Government plans to improve cancer care across England could fail because of lack of funding and a postcode lottery of services, campaigners warn.
The strategy calls for better cancer screening services
A coalition of 40 cancer charities said there were "serious concerns" about implementation of the Cancer Reform Strategy launched last year.
Cancer survival in the UK is still below the European average, despite recent improvements.
The government stressed they were committed to implementing the strategy.
Health Secretary Alan Johnson announced £370m investment by 2010 to underpin the five-year plan.
Proposals include speeding up drug approval, more money for radiotherapy services and a possible clampdown on sunbeds and cigarette vending machines.
Breast and bowel cancer screening programmes will also be extended as well as a greater focus on prevention.
The Cancer Campaigning Group said their members were generally delighted with the ambitious strategy but they had not yet seen evidence that plans were being put in place.
And they stressed there was no new money and that announced by the government was existing funding.
Members of the Group also raised concerns that speeding up decisions on use of new drugs in the NHS could mean more treatments are turned down.
And it called for clear work plans for each of the new initiatives, such as clinical nurse specialists, with clear timelines for delivery.
Gina Coladangelo, spokesperson for the Cancer Campaigning Group, told the BBC that some trusts had very good cancer mortality figures but others were seriously lagging.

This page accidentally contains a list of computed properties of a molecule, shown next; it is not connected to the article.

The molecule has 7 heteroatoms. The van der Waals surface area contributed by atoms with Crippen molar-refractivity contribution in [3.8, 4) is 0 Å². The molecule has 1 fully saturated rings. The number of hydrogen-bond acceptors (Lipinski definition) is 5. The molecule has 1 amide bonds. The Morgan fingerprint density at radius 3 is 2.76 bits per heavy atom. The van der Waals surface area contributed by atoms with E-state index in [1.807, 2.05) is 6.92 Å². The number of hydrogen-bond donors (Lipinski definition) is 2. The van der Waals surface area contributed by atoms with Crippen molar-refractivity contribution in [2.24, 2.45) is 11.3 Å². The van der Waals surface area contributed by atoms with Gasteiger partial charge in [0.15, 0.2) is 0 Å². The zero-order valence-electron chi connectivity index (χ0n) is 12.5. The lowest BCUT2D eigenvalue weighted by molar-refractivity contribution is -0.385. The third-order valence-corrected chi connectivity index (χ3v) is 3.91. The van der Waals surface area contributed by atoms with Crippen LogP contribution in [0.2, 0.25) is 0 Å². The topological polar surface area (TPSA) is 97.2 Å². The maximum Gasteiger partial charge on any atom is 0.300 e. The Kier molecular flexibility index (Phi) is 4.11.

"We're concerned about how the Department of Health is going to ensure consistency and good standards across the board.
"The charities are increasingly concerned about implementation of the plan.
"There's no timetable for the specific project plans and there is no new funding and a lot of the new things will have to be funded by stopping things that aren't having an impact but that's going to be pretty difficult.
"There's also new treatments and drugs coming online all the time."
However, she did stress the strategy was "a big step forward" in acknowledging the scale of the task to improving cancer treatment and prevention in England.
Health minister Ann Keen said the government was committed to delivering improvements in cancer prevention, diagnosis and treatment.
"Cancer networks and primary care trusts are currently developing implementation plans at a local level.
"We are supporting the strategy through an investment of £370 million by 2010 and we're investing a total of £250 million in capital equipment for cancer over the next three years - £120 million for digital mammography and £130 million for radiotherapy."